Jack and I had the honor of attending the Evidence-Based Investing conference, hosted by the team at Ritholz Wealth Management. Wow. What a great event and a great group of inspiring investors and thinkers. Abe, Meb, John, Mike, and I had the opportunity to chat about systematic investing. Mr. Lincoln was a little lost during the conversation, but that’s okay — he’s old. One of the more “provocative” items we discussed was the use of low volatility as a signal for stock selection. Tom Brakke has me quoted as saying the following:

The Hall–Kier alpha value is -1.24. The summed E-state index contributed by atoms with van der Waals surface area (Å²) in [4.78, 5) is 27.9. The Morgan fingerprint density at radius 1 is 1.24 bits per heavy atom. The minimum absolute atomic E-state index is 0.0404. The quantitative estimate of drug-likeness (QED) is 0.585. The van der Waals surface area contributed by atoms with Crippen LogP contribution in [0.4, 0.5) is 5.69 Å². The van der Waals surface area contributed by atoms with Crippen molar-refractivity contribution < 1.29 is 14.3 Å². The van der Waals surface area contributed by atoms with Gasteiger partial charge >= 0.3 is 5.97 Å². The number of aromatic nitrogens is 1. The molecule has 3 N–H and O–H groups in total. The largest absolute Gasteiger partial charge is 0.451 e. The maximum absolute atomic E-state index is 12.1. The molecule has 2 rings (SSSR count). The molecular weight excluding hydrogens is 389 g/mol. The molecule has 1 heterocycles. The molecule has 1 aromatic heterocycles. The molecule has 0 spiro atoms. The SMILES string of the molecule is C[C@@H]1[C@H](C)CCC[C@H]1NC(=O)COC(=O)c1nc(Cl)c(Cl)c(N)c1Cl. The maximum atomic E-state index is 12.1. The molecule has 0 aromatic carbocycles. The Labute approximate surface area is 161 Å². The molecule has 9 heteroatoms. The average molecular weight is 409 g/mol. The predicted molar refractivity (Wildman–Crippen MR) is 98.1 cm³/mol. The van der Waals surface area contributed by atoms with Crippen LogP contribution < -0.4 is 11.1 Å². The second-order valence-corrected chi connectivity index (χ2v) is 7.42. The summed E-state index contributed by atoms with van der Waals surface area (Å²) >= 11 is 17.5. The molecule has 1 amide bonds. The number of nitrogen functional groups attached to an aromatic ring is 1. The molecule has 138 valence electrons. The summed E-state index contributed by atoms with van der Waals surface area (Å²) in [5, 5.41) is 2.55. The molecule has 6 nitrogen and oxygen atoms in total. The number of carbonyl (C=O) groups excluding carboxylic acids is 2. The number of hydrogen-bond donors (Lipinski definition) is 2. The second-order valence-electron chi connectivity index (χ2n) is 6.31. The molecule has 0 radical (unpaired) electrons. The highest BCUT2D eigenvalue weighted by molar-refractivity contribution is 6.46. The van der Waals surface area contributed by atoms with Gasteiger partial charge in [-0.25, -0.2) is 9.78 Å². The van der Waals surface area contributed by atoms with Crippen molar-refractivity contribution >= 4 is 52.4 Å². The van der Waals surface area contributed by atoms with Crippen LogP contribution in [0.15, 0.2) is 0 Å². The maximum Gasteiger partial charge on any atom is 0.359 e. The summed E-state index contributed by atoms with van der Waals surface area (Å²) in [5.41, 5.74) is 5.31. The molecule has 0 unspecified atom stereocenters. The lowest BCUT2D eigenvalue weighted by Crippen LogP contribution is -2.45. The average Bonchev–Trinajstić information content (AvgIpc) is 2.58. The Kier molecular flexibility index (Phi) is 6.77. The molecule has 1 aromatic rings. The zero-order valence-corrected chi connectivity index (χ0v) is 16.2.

Right now, low-vol is expensive crap. You should be buying cheap crap.Zero points for eloquence. Three points for simplicity. At first glance, portfolios that sort on a low volatility signal have done well, historically. But further investigation into the subject suggests that a lot of the mojo in low-volatility is likely associated with the well established premias attached to value and momentum — not something incredibly unique and/or different. In fact, we covered a paper in May of this year (near the peak of low-vol relative performance) that makes this very point — low vol only adds a differentiated return when low vol stocks are cheap (quintile 5): In practice, what does this mean? It means that if you already own value (which probably has quality mixed in) and momentum inside a broader diversified portfolio, the marginal benefit of adding low-vol seems pretty weak, in general. And the argument for adding low volatility exposure when low volatility stocks are generally expensive is a decidedly terrible idea (e.g., ask low vol investors how they feel over the last few months?).